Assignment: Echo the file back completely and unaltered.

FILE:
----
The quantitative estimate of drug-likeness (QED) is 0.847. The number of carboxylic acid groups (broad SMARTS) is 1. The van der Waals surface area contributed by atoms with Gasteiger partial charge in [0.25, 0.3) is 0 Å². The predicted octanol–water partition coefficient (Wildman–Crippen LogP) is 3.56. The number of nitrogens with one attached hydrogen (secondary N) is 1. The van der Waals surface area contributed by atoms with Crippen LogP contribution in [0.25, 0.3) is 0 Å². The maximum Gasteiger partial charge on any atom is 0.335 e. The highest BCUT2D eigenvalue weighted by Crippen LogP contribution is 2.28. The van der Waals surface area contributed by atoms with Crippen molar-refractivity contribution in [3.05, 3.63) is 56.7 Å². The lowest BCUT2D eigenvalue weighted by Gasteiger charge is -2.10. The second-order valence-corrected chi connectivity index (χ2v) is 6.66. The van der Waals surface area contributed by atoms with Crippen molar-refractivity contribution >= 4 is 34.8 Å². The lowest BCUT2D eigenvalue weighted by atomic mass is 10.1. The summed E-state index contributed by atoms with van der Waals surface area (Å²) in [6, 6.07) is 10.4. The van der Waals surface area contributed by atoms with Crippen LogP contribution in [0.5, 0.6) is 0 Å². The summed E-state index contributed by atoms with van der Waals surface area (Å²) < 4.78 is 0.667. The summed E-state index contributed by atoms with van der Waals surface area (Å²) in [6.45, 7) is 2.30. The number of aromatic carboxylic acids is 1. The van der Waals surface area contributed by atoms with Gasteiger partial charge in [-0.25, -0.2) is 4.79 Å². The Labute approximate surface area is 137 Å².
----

The quantitative estimate of drug-likeness (QED) is 0.847. The number of carboxylic acid groups (broad SMARTS) is 1. The van der Waals surface area contributed by atoms with Gasteiger partial charge in [0.25, 0.3) is 0 Å². The predicted octanol–water partition coefficient (Wildman–Crippen LogP) is 3.56. The number of nitrogens with one attached hydrogen (secondary N) is 1. The van der Waals surface area contributed by atoms with Crippen LogP contribution in [0.25, 0.3) is 0 Å². The maximum Gasteiger partial charge on any atom is 0.335 e. The highest BCUT2D eigenvalue weighted by Crippen LogP contribution is 2.28. The van der Waals surface area contributed by atoms with Crippen molar-refractivity contribution in [3.05, 3.63) is 56.7 Å². The lowest BCUT2D eigenvalue weighted by Gasteiger charge is -2.10. The second-order valence-corrected chi connectivity index (χ2v) is 6.66. The van der Waals surface area contributed by atoms with Crippen molar-refractivity contribution >= 4 is 34.8 Å². The lowest BCUT2D eigenvalue weighted by atomic mass is 10.1. The summed E-state index contributed by atoms with van der Waals surface area (Å²) in [6, 6.07) is 10.4. The van der Waals surface area contributed by atoms with Crippen LogP contribution in [0.5, 0.6) is 0 Å². The summed E-state index contributed by atoms with van der Waals surface area (Å²) < 4.78 is 0.667. The summed E-state index contributed by atoms with van der Waals surface area (Å²) in [6.45, 7) is 2.30. The number of aromatic carboxylic acids is 1. The van der Waals surface area contributed by atoms with Gasteiger partial charge in [-0.25, -0.2) is 4.79 Å². The Labute approximate surface area is 137 Å².